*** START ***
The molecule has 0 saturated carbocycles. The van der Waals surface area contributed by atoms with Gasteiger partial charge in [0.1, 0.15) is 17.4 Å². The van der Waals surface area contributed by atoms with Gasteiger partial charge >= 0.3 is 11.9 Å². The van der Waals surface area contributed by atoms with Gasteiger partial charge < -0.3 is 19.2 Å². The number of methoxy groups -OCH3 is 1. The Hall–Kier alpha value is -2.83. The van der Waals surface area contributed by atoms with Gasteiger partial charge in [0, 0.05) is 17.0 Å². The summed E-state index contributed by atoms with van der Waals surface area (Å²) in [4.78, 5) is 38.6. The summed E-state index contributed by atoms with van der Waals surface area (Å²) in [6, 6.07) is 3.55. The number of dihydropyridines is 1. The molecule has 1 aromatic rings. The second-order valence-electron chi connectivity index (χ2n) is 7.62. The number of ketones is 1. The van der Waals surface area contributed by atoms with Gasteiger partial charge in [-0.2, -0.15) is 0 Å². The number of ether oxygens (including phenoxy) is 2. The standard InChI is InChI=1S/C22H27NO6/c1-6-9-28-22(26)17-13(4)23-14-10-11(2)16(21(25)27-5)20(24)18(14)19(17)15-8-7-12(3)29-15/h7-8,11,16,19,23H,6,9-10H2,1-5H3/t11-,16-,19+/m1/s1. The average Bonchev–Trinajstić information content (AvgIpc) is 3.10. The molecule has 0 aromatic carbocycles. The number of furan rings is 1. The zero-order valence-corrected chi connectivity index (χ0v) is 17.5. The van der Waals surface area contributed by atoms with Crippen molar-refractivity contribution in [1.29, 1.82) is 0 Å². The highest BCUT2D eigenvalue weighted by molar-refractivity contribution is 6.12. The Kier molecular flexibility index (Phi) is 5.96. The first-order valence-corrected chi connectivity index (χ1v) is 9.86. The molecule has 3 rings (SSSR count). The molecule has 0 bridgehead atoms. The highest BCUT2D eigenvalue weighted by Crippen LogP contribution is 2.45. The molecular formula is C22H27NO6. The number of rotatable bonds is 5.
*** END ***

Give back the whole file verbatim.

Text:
The molecule has 0 saturated carbocycles. The van der Waals surface area contributed by atoms with Gasteiger partial charge in [0.1, 0.15) is 17.4 Å². The van der Waals surface area contributed by atoms with Gasteiger partial charge >= 0.3 is 11.9 Å². The van der Waals surface area contributed by atoms with Gasteiger partial charge < -0.3 is 19.2 Å². The number of methoxy groups -OCH3 is 1. The Hall–Kier alpha value is -2.83. The van der Waals surface area contributed by atoms with Gasteiger partial charge in [0, 0.05) is 17.0 Å². The summed E-state index contributed by atoms with van der Waals surface area (Å²) in [4.78, 5) is 38.6. The summed E-state index contributed by atoms with van der Waals surface area (Å²) in [6, 6.07) is 3.55. The number of dihydropyridines is 1. The molecule has 1 aromatic rings. The second-order valence-electron chi connectivity index (χ2n) is 7.62. The number of ketones is 1. The van der Waals surface area contributed by atoms with Gasteiger partial charge in [-0.2, -0.15) is 0 Å². The number of ether oxygens (including phenoxy) is 2. The standard InChI is InChI=1S/C22H27NO6/c1-6-9-28-22(26)17-13(4)23-14-10-11(2)16(21(25)27-5)20(24)18(14)19(17)15-8-7-12(3)29-15/h7-8,11,16,19,23H,6,9-10H2,1-5H3/t11-,16-,19+/m1/s1. The average Bonchev–Trinajstić information content (AvgIpc) is 3.10. The molecule has 0 aromatic carbocycles. The number of furan rings is 1. The zero-order valence-corrected chi connectivity index (χ0v) is 17.5. The van der Waals surface area contributed by atoms with Crippen molar-refractivity contribution in [1.29, 1.82) is 0 Å². The highest BCUT2D eigenvalue weighted by molar-refractivity contribution is 6.12. The Kier molecular flexibility index (Phi) is 5.96. The first-order valence-corrected chi connectivity index (χ1v) is 9.86. The molecule has 3 rings (SSSR count). The molecule has 0 bridgehead atoms. The highest BCUT2D eigenvalue weighted by Crippen LogP contribution is 2.45. The molecular formula is C22H27NO6. The number of rotatable bonds is 5.